After leaving Friday’s Lakers game wearing a walking boot, Frank Ntilikina has another obstacle facing him amidst his poor second season in New York.

The 2018–19 season hasn’t been an easy one for Frank Ntilikina. The 20-year-old French point guard has dealt with a crowded backcourt, trade rumors, offensive struggles, and extended stints on the bench during his sophomore season. Yet, Ntilikina has also had stretches where he’s shown the sort of two-way potential that led the Knicks—then led by Phil Jackson—to take him with the eighth pick in the 2017 draft.

The franchise has been criticized for passing on Dennis Smith Jr. and Donovan Mitchell, who were drafted one and four picks after Ntilikina, respectively. What’s done is done, and just by virtue of taking him in the first round, the Knicks have a lot invested in Ntilikina’s development; perhaps more than any other player on the roster besides Kevin Knox or Kristaps Porzingis. Frank becoming a positive contributor on the offensive end will be a major factor in how far this young core can take the Knicks.

At 6’6” with a 7’1” wingspan, Ntilikina has the body to be an elite defender—in fact, last season he was one of the best players in the league at guarding the pick-and-roll. Offensively there have been flashes, but for the majority of his short career, Ntilikina has been reluctant to attack defenses and an inconsistent scorer when he would do so.

There have been games earlier in the season, against the Golden State Warriors and Charlotte Hornets, when he looked great. He scored and 17 and 18 points, respectively, and was efficient from the floor and from three in both. His three-point shot has been erratic so far, but his form is good, and although he doesn’t get there often, he’s shooting over 80 percent from the free throw line—typically a good indicator of a player’s overall shooting ability. And his long arms allow him to utilize a variety of sweeping layups, as well as yam on Rudy Gobert.

The challenge for not only Ntilikina, but also head coach David Fizdale and the entire Knicks organization, is to start stringing these flashes into some consistent play.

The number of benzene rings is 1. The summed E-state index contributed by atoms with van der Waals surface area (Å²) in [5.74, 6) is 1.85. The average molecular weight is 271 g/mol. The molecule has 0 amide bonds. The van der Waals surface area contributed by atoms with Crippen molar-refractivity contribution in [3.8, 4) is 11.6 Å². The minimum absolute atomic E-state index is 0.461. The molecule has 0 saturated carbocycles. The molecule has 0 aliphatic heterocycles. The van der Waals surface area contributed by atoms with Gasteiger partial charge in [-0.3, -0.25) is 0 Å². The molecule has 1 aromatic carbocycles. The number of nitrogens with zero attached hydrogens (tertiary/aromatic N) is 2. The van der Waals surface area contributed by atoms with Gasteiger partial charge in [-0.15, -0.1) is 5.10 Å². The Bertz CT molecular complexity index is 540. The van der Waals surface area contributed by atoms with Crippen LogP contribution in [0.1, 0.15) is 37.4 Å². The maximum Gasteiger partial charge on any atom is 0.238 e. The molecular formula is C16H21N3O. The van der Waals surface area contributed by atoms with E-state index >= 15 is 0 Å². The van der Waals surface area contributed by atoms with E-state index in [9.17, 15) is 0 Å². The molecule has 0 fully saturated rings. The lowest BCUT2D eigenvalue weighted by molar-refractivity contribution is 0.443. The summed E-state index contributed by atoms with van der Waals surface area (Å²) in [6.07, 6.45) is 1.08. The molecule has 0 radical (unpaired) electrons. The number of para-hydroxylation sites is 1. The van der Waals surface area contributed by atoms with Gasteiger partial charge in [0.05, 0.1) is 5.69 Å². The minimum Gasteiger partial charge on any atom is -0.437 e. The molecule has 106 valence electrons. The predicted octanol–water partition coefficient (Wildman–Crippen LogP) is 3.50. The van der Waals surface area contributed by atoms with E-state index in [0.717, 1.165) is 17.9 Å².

Putting Frank in the right position to succeed is paramount. Before Fizdale’s benching of Ntilikina for three games at the start of December, Frank posted back-to-back games with no points on eight total attempts. During this time he was relegated to standing in the corner as Emmanuel Mudiay, Allonzo Trier and Trey Burke held the ball for the majority of possessions.

Allowing Frank the opportunity to bring the ball up, survey the court, and run the offense might be the best way to get him to attack. Handing the keys over and saying nothing will happen on offense without you shows that they have faith in him, ideally giving him the confidence to start stringing positive games together.

This is why the ankle injury he suffered against the Lakers last Friday could not have come at a less opportune time. Ntilikina was called for a foul while defending a drive by Josh Hart, and after attempting to stay on the floor, Ntilikina turned the ball over at the other end before going back to the locker room during the ensuing timeout. He didn’t return, playing 56 seconds.

The Knicks called it an ankle strain and listed him as day-to-day. It’s possible he returns before the team’s west coast trip ends on Tuesday against Golden State—although Marc Berman is reporting he may miss the two final games—but after coming off a solid 10-point, five-assist showing against the West-leading Denver Nuggets, the last thing Ntilikina needs is to sit on the bench and lose any momentum he may have been building.